Although duckdns periodically changed my external IP address all I need to do is enter and if finds its way to to my Arduino Server

I've noticed duckdns redirection seems to over-ride and external IP address specified bu NOIP.Com

This has been a learning curve for myself & maybe others following this post with respect to Service Port numbers but does anyone know the full range of ports numbers available and is their any restriction on what can be used by Arduinos ???

Yep my "" is one of the domain name styles from dyn (p.k.a dyndns).

It was one of the providers in my router's drop down list. The router keeps dyn updated on my ip addy and they keep my domain name pointed to that.

@JimboZA: Your server code failed. I locked it up. If you haven't gotten my PM, reset it now.

This fix for that is here:
Look for the checkSockStatus() function in the new server code. It is about 3/4 down the page at the end of the first server example.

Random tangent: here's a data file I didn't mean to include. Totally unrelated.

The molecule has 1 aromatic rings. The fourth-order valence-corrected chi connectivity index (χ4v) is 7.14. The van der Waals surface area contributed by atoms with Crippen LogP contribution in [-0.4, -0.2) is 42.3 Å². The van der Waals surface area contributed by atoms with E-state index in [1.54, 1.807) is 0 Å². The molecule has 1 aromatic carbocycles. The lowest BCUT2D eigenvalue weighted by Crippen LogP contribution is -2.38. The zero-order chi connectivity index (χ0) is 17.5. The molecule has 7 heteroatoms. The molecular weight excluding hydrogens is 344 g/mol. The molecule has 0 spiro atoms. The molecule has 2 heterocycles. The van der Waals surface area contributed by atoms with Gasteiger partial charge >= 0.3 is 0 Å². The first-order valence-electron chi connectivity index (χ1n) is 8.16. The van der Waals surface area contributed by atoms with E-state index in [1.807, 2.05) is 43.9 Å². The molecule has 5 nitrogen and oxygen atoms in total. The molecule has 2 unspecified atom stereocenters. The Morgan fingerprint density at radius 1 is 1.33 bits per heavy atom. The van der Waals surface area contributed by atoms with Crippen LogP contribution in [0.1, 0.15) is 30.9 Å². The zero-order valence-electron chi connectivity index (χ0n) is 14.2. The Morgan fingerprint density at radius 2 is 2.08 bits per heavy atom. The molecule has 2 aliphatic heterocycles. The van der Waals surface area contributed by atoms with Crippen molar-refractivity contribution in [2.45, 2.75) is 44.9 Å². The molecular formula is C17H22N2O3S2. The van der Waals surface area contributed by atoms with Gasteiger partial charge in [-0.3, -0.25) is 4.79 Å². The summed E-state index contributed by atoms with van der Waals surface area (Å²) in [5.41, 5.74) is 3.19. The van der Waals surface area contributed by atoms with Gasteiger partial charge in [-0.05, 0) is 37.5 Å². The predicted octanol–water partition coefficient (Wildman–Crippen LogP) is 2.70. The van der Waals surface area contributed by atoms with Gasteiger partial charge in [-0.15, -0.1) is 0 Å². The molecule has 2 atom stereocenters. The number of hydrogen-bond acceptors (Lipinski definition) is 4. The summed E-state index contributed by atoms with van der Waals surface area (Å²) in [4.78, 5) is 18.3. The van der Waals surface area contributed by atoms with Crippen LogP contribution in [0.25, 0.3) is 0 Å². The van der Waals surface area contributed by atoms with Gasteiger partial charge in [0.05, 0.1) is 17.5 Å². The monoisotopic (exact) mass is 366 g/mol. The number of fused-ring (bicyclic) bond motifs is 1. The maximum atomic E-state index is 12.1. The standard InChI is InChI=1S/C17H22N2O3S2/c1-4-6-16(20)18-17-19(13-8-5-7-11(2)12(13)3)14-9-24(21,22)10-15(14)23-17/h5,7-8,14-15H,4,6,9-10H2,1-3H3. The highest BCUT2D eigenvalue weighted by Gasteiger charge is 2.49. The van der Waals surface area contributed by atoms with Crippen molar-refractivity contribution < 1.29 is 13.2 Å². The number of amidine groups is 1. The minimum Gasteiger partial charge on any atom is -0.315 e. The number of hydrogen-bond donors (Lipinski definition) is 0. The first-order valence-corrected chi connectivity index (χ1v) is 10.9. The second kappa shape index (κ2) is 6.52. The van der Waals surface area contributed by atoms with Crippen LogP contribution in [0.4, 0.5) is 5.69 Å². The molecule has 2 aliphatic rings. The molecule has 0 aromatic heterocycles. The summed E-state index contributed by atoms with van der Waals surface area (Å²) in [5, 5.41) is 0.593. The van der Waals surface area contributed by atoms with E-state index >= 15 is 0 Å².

edit: I see you reset it. I can reach it again.

OK ST.... I see you call it from myStuff() which is called from loop(), so I'll just stick the call to that in loop()?

@rbright we kind of hijacked your thread, but probably a good thing for you to add too...

Thanks for letting me test your server. :slight_smile:

You can put the call in loop(). I put it in the myStuff() function because that is where I call ShowSockStatus() when checking my sockets during the debug. The ShowSockStatus() function is also very handy.

@rbright: If you are going to expose your Arduino server code to the internet, you should also include that checkSockStatus() function.

Here is how to add that function. Then call it every iteration of your loop() function.

// add these includes
#include <utility/w5100.h>
#include <utility/socket.h>

// add these arrays to your global variables
unsigned long connectTime[MAX_SOCK_NUM];
byte socketStat[MAX_SOCK_NUM];

// and this function to the end of your sketch
void checkSockStatus()
  unsigned long thisTime = millis();

  for (int i = 0; i < MAX_SOCK_NUM; i++) {
    uint8_t s = W5100.readSnSR(i);

    if(s == 0x17) {
      if(socketStat[i] == 0x14) {
        connectTime[i] = thisTime;
      else if(socketStat[i] == 0x17) {
        if(thisTime - connectTime[i] > 30000UL) {